MGIC Investment Displays Market Magic

There are one-hit wonders, and then there are those stocks for which the initial big move is only a preview for even bigger and better gains to come.

Mortgage insurer MGIC Investment (NYSE: MTG  ) jumped 31% over the past month far surpassing a flat broad market index as federal housing regulators reduced the amount of money it is required to contribute to underwriting subsidiary. With the ability to write new policies eased, MGIC can try to expand once again.

MGIC Investment snapshot

Market Cap

$424 million

Revenues (TTM)

$1.5 billion

1-Year Stock Return

(12.1%)

Return on Investment

N/A

Estimated 5-Year EPS Growth

6.5%

Dividend and Yield

N/A

Recent Price

$2.10

CAPS Rating

**

Source: FinViz.com. N/A = not applicable; MTG does not pay a dividend.

A mighty temblor
Bending the rules has long been standard operating procedure in the mortgage industry, which is why it's operating in crisis mode now. So the fact that Freddie Mac is once again allowing MGIC Investment to skirt statutory requirements isn't much of a surprise.

Both Freddie Mac and Fannie Mae granted waivers to MGIC to allow it to operate with financial strength ratings lower than what's called for. MGIC and Genworth Financial (NYSE: GNW  ) have risk-to-capital ratios above the 25-to-1 maximum limits established by most states, and Radian Group (NYSE: RDN  ) , which has a ratio that dropped to 21-to-1, recently said in its quarterly filings that it expected to exceed the cap later this year. MGIC has said its ratios could go to 40-to-1 or even higher!

MGIC comes up short on the minimum amount needed to pay off claims that's used by its home state Wisconsin regulator to gauge the health of an insurer. No matter, the government is letting it continue to operate and, in fact, cut in half (to $100 million) the amount it needs to temporarily write mortgage insurance in more states. Deadlines that it was required to meet by the end of the year have also been pushed back to the end of 2013.

A shaky foundation
The insurer's losses widened to $274 million in the second quarter, rising 80% from the year-ago period. Revenues were also down, even though the value of newly originated policies nearly doubled. It says it will use its newly granted insurance writing power to expand into states that hadn't granted it waivers.

MGIC also saw a drop in the number of delinquencies, down less than 2% from the month before, but the number of cures, or when a loan returns to on-time payment status, jumped 13%. As positive as that sounds, cures through loan modifications have a horrible track record, with many -- if not most -- defaulting once again. MGIC says 15% of its cures come from loan modifications, and it estimates half of them will default once again.

Era of Big Brother
After the government's takeover of the insurance market through Fannie and Freddie, private insurers like MGIC and PMI have seen their market share wither away. While once the private sector controlled 80% of the industry, that number has dwindled to just 16%.

Investors should be wary of MGIC and the other private insurers despite the enabling actions of government regulators. They've been known to pull away the punch bowl from the party. Just ask Old Republic (NYSE: ORI  ) , which had the waivers granted to its Republic Mortgage Insurance subsidiary suspended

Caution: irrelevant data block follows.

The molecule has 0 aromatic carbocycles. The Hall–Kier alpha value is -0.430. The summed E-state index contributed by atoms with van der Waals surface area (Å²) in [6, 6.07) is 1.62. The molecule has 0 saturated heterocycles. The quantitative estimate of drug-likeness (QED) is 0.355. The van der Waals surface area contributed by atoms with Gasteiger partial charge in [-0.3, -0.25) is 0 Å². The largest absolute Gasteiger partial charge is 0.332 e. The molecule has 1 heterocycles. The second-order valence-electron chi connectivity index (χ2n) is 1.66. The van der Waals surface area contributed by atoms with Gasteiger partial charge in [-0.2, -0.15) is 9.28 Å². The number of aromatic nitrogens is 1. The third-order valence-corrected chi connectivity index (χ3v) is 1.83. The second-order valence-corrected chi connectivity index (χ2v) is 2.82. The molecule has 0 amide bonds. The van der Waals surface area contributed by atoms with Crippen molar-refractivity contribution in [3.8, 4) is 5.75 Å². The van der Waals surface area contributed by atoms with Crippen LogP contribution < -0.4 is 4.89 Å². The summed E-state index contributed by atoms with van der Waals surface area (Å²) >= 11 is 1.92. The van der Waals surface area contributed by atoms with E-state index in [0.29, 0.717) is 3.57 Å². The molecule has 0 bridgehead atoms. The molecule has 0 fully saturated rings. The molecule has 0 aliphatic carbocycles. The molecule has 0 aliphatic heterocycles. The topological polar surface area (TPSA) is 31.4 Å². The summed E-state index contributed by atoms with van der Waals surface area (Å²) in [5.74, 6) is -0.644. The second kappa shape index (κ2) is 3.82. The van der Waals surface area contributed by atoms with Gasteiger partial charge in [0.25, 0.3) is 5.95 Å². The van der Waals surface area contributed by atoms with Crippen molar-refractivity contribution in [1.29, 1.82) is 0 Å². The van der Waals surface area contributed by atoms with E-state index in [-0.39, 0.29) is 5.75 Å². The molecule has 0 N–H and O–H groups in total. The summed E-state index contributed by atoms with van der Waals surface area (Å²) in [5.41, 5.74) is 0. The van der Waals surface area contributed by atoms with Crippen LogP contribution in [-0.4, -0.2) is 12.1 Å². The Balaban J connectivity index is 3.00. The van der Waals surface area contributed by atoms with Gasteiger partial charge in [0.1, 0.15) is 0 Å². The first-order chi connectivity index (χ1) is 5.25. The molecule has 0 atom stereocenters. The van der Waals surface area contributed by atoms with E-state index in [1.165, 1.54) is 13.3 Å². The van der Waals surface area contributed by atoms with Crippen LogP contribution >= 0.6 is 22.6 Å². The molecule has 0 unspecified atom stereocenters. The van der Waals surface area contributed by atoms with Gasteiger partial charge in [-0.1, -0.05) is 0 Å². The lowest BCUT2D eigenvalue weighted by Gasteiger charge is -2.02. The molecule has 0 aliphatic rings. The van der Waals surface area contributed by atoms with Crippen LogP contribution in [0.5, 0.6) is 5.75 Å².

In the end, this bit of market magic by MGIC Investment will amount to little more than smoke and mirrors. While I don't short stocks since market mania can outlast my solvency, I have rated the mortgage insurer to underperform the market indexes on Motley Fool CAPS, the 180,000-plus member-driven investor community that translates informed opinion into ratings from one to five stars.

MGIC's low two-star rating suggests many others in the investment community share my skepticism. Although the stock has gained 15% when I weighed in on it compared to a 1% gain in the index causing me to be the one with an underperforming score, I still believe MGIC will be done in by the excesses of Fannie Mae and Freddie Mac. Feel free to weigh in yourself in the comments box below if you think the mortgage insurer can still pull a rabbit out of the hat.

Shake, rattle, and roll
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Rich Duprey has no positions in the stocks mentioned above. The Motley Fool has no positions in the stocks mentioned above. Try any of our Foolish newsletter services free for 30 days. We Fools may not all hold the same opinions, but we all believe that considering a diverse range of insights makes us better investors. The Motley Fool has a disclosure policy.


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Help us keep this a respectfully Foolish area! This is a place for our readers to discuss, debate, and learn more about the Foolish investing topic you read about above. Help us keep it clean and safe. If you believe a comment is abusive or otherwise violates our Fool's Rules, please report it via the Report this Comment Report this Comment icon found on every comment.

  • Report this Comment On October 22, 2012, at 10:32 AM, BReal22 wrote:

    There are many problems with this article but one glaring one I will point out is an unfounded assumption.

    "but the number of cures, or when a loan returns to on-time payment status, jumped 13%. As positive as that sounds, cures through loan modifications have a horrible track record, with many -- if not most -- defaulting once again." Most of the major banks will tell you that while they initially estimated that between 75-80% of loan mods would re-default, they are seeing numbers now a few years in of around 25%. So, at very least I would like to see how the author can support that very important statement.

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